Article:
Even scammers are now the target of online fraud. Fake data leaks are being sold in hacker forums, posed as authentic databases for billions of dollars.
Fraudsters have been selling fake data leaks to trick users into buying them.
Since the frequency of cyber incidents have increased manifold in concurrence with the pandemic, malicious actors now have more data sets to work with, which explains the rise in fake claims.
Dark Web: World's Largest Data Marketplace
Genuine data leaks like BigBasket, Mobikwik, and Domino's where data of billions of customers, including sensitive personal and financial information were made public, has offered fodder for fraudsters to manipulate data and earn revenue from it.
Prashanth Guruswamy, Co-founder, InstaSafe, a cyber security firm told The Quint that since data is the new 'oil', malicious actors are selling off such data in bulk, and cryptocurrency is being used as the method of payment in most cases owing to the ease and untraceability of crypto transactions.
One of the biggest marketplaces in this regard is the dark web, which in recent times has become a hotbed for leak-based transactions.
Sourajeet Majumder, a cyber expert, points out that hackers usually post samples of the data they have managed to exploit, and for both the sample set, as well as the complete data, payment is done through Bitcoins.
Interestingly, a recent discussion thread on the dark web pointed out that most of the leaks that were being reported were actually either fake, or simply bad samples, meaning that the data in question wasn’t relevant or useful, or simply information that could be gleaned as basic data from any website.
""Since this has come across as a lucrative revenue generating opportunity, hackers are ironically using datasets from one leak and presenting them as datasets from another leak. So, a Mobikwik leak may be adequately presented as a Facebook leak."" - Prashanth Guruswamy, Co-founder, InstaSafeRise of Fake Data Breaches
Clubhouse: The latest alleged data breach which claimed that a database of 3.8 billion phone numbers, owned by Clubhouse users, was sold on the dark web. Cyber security researcher Rajshekhar Rajaharia clarified that fake numbers were generated using bots and the alleged data breach was fake.
CoWin: The Centre refuted reports of CoWin platform hack that led to an alleged leak of the personal details of millions of citizens who have registered on the platform for COVID-19 vaccination, saying that the claims “prima facie appear to be fake.”
LinkedIn: Looking at the sample data shared by the threat actor, it is very prominent that the data set only includes data which is publicly available on LinkedIn profile.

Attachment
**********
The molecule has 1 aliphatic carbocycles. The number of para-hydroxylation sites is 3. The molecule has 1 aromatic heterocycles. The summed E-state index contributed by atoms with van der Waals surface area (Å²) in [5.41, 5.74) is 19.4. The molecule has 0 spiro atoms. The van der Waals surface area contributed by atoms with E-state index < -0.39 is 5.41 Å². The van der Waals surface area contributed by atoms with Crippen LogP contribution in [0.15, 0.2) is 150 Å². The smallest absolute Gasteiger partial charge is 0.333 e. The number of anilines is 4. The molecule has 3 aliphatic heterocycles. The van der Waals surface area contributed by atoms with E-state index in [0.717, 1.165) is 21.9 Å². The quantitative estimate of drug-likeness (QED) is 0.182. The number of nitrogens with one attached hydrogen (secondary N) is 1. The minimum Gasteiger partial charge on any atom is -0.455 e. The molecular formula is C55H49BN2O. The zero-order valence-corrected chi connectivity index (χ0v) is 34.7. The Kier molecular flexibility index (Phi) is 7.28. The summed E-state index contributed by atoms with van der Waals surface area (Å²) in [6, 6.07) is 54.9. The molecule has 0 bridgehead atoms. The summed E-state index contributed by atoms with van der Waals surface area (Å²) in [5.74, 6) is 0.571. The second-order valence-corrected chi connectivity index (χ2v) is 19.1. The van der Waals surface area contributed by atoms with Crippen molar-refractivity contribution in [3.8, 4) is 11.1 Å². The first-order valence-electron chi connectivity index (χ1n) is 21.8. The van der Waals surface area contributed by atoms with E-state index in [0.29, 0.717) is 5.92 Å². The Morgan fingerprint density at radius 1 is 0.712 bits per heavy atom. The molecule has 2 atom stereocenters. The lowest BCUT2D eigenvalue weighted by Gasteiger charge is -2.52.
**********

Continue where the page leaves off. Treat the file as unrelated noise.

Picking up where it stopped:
"Calling the set of LinkedIn data that has been posted for sale as a data breach explicitly, is not ideal and spreads disinformation and adds to user's anxiety," said Majumder, cyber security researcher.
Koo: A threat actor on dark web forum released a data set and claimed that the data includes personal information of more than 1 million users of the microblogging platform. Majumder told The Quint that the data set was just a collection of random numbers and termed it as 'fake'.
Majumder told The Quint that fake data breaches have increased amid the pandemic.
""While it is a good sign that people are finally becoming aware and are voicing their opinions on social media platforms but fraudsters are now trying to use this 'data breach trend' to sell their fake data sets since they are of the notion that buyers will easily believe the breach is real because of this ongoing trend."" - Sourajeet Majumder, Cyber Security ResearcherWho is Buying And Why?
Leaked data attracts various types of buyers. Mostly such data is bought by cyber criminal groups who can use it for malicious practices and at times such data also interests telemarketing companies and campaign organisers for advertising purposes.
Guruswamy said that hackers themselves are some of the biggest buyers of such leaked data. "We have had proven instances, wherein hackers have used a combination of personal information with leaked digital loans and social security data to take massive loans in the victim’s name. Collation of leaked information can result in a literal treasure trove of data that can not only be used by malicious actors, but also by state actors and foreign governments," he added.
Who is Selling And Why?
These fraudsters are generally frequent users of dark web and members of illegal online marketplaces who are quite tech savvy.
There can be multiple reasons for why they sell fake data. Some of which Majumder points out are:
To dupe buyers out their money or resources.
As a publicity stunt to gain reputation points on the forum/marketplace.
To malign the image of an organisation.
Ways to Generate Fake Data
Fraudsters have discovered several ways to generate fake data in order to fool people. In some cases, they scrape publicly available data from online sources and try to sell it as breached data.
Sometimes fraudsters also try to sell part of any previously breached data from some other organisations, claiming it as a fresh data breach from their target organisation.
In other cases, the fake datasets are created using bots which is no way are related to the target organisation.
Identifying The Authenticity of Data Leak
Often, hackers’ forums are the first to deduce the authenticity of claims regarding data leaks, basis analysis of the samples that are put up in marketplaces. But, it is tough to actually analyse the actual source of data leaks if they are collated from multiple sources.
""The only way to stop the data breaches is to have strong firewall and all the companies should always encrypt, backup, and opt for automatic upgrades so that there are no loops for hackers."" - Ashutosh Verma, Cyber Security Expert, Founder Exalta India
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